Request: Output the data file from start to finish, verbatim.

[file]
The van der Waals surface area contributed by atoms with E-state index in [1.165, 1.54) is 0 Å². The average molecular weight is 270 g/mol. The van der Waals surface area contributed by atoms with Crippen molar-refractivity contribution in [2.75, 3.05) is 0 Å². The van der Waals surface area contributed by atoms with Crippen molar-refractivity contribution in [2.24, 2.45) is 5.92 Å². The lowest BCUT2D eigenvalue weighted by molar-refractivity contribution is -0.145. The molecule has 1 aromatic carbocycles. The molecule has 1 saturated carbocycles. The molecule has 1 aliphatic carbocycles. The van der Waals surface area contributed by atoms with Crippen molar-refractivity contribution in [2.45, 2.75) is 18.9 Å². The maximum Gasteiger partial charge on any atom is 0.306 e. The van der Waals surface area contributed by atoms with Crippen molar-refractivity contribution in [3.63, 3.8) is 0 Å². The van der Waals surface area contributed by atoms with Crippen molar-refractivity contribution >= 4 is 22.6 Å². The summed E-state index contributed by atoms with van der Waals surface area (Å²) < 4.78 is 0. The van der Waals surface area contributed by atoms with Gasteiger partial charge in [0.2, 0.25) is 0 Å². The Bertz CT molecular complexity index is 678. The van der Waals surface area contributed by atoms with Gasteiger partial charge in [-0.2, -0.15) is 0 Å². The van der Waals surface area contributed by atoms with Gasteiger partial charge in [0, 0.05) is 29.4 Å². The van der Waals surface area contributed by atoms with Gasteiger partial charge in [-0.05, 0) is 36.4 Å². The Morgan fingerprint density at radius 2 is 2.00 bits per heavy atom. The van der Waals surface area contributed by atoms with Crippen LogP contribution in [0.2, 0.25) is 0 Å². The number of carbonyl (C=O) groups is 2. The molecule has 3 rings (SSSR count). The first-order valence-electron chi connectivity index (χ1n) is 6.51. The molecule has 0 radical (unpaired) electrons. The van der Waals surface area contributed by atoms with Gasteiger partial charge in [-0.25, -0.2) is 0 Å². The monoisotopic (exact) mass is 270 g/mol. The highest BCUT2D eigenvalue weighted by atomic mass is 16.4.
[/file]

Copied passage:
The van der Waals surface area contributed by atoms with E-state index in [1.165, 1.54) is 0 Å². The average molecular weight is 270 g/mol. The van der Waals surface area contributed by atoms with Crippen molar-refractivity contribution in [2.75, 3.05) is 0 Å². The van der Waals surface area contributed by atoms with Crippen molar-refractivity contribution in [2.24, 2.45) is 5.92 Å². The lowest BCUT2D eigenvalue weighted by molar-refractivity contribution is -0.145. The molecule has 1 aromatic carbocycles. The molecule has 1 saturated carbocycles. The molecule has 1 aliphatic carbocycles. The van der Waals surface area contributed by atoms with Crippen molar-refractivity contribution in [2.45, 2.75) is 18.9 Å². The maximum Gasteiger partial charge on any atom is 0.306 e. The van der Waals surface area contributed by atoms with Crippen molar-refractivity contribution in [3.63, 3.8) is 0 Å². The van der Waals surface area contributed by atoms with Crippen molar-refractivity contribution >= 4 is 22.6 Å². The summed E-state index contributed by atoms with van der Waals surface area (Å²) < 4.78 is 0. The van der Waals surface area contributed by atoms with Gasteiger partial charge in [0.2, 0.25) is 0 Å². The Bertz CT molecular complexity index is 678. The van der Waals surface area contributed by atoms with Gasteiger partial charge in [-0.2, -0.15) is 0 Å². The van der Waals surface area contributed by atoms with Gasteiger partial charge in [0, 0.05) is 29.4 Å². The van der Waals surface area contributed by atoms with Gasteiger partial charge in [-0.05, 0) is 36.4 Å². The Morgan fingerprint density at radius 2 is 2.00 bits per heavy atom. The van der Waals surface area contributed by atoms with Crippen LogP contribution in [0.2, 0.25) is 0 Å². The number of carbonyl (C=O) groups is 2. The molecule has 3 rings (SSSR count). The first-order valence-electron chi connectivity index (χ1n) is 6.51. The molecule has 0 radical (unpaired) electrons. The van der Waals surface area contributed by atoms with Gasteiger partial charge in [-0.25, -0.2) is 0 Å². The monoisotopic (exact) mass is 270 g/mol. The highest BCUT2D eigenvalue weighted by atomic mass is 16.4.